My photo is featured in the photo section of the event The Stories We Tell and the Objects We Keep: Asian American Women and the Archives. Harvard Radcliffe Institute, Friday March 5, 2021. Click here to link to the website.Photo caption: I only ever met my Japanese grandmother once, for about an hour. This is the only photo ever taken of us together – it shows three generations. I was born and raised in Japan, yet I never met my Japanese family. When I was 25, I invited my mother to go on a trip to the Tohoku region, with the intention of passing by her hometown, a place she had never returned to since she left it at 17. According to her, she was disowned from her family when she married her German husband, my father. On one hand, this photo depicts my maternal lineage, but on the other, to me, it also represents the irreparable family rift that so deeply marked my experience.
When I was invited to write a letter to someone about my relationship to Asian Americanism, you quickly came to my mind. But I didn’t want to just write to you, I wanted to invite you to respond and share your experience.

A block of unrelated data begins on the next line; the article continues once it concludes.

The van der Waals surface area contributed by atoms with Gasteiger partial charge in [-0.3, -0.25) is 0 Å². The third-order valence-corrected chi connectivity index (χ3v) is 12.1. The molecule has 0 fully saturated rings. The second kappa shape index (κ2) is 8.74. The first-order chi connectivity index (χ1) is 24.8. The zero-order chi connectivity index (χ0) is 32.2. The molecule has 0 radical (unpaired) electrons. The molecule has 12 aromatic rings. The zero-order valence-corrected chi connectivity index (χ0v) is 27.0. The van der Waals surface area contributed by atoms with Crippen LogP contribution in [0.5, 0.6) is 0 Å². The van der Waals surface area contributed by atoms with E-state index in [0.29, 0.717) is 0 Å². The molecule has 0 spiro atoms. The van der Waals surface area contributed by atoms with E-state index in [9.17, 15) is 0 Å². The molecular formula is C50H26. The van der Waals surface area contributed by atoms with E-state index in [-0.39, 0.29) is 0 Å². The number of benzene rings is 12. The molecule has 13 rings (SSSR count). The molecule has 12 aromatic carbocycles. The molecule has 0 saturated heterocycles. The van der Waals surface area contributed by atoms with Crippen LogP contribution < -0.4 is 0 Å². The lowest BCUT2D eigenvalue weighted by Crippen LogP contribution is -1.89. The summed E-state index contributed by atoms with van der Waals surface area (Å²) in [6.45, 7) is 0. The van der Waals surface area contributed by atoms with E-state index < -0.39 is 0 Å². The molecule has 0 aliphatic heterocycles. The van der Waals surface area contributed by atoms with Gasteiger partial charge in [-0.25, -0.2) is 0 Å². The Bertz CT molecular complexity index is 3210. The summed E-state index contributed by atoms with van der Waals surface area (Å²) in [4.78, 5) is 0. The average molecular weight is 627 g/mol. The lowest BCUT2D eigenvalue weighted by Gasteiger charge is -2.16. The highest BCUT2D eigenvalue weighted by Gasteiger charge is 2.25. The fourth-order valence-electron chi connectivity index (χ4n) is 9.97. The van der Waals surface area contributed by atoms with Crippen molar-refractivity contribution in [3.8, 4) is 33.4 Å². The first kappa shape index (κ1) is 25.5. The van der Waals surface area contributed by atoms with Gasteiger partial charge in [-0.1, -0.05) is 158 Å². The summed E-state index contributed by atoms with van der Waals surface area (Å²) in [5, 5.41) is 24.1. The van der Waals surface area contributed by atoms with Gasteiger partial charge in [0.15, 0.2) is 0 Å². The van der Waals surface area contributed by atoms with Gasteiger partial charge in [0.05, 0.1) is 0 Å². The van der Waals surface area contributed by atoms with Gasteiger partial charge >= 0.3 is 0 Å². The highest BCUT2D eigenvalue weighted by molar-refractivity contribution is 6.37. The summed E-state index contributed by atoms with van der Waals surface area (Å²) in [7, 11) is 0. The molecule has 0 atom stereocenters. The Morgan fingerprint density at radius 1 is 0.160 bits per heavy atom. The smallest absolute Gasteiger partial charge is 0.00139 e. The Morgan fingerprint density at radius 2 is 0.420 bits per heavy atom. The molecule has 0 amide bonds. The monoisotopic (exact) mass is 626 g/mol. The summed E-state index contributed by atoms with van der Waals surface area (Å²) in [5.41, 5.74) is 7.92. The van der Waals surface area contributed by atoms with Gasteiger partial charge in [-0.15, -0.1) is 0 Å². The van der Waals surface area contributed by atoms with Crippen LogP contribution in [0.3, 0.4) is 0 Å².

Before I ever met you or saw your films, I remember coming across your website and reading descriptions of your work and feeling an immediate kinship. I knew I had to know you. I was always drawn to film and literature as a vehicle for accessing other subjectivities as a way to make sense of my own and the various cultures that intersected in my life. I imagine this is the case for many. Some artists who are bicultural, or have a migratory experience of some kind, come to reckon with this aspect of their identity through their practice. I was intrigued by how your early films engaged with the complexities of being from two cultures with their respective histories.
You write that your films “negotiate the space between broader historical narratives and personal, psychological realms mainly through poetic manipulations of found and archival footage.” Your films resonate with me precisely because you succeed in communicating through affect. The feelings your films produced in me reminded me of my own searching, questioning, and reckoning. Am I Japanese? Am I American? Am I Asian American? Japanese American? Hafu? Am I a first generation immigrant? Perhaps I’m all of these things. Although you’re not American, I somehow found clues to my identity in your work.
I’m curious to know what works and artists accompanied you in your understanding of your identity. How did these influences shift your practice or process? How did you know that film was the medium you had fluency in? Since most of your work utilizes found footage, I wonder if preexisting images enunciated some of the questions and feelings that you yourself were grappling with.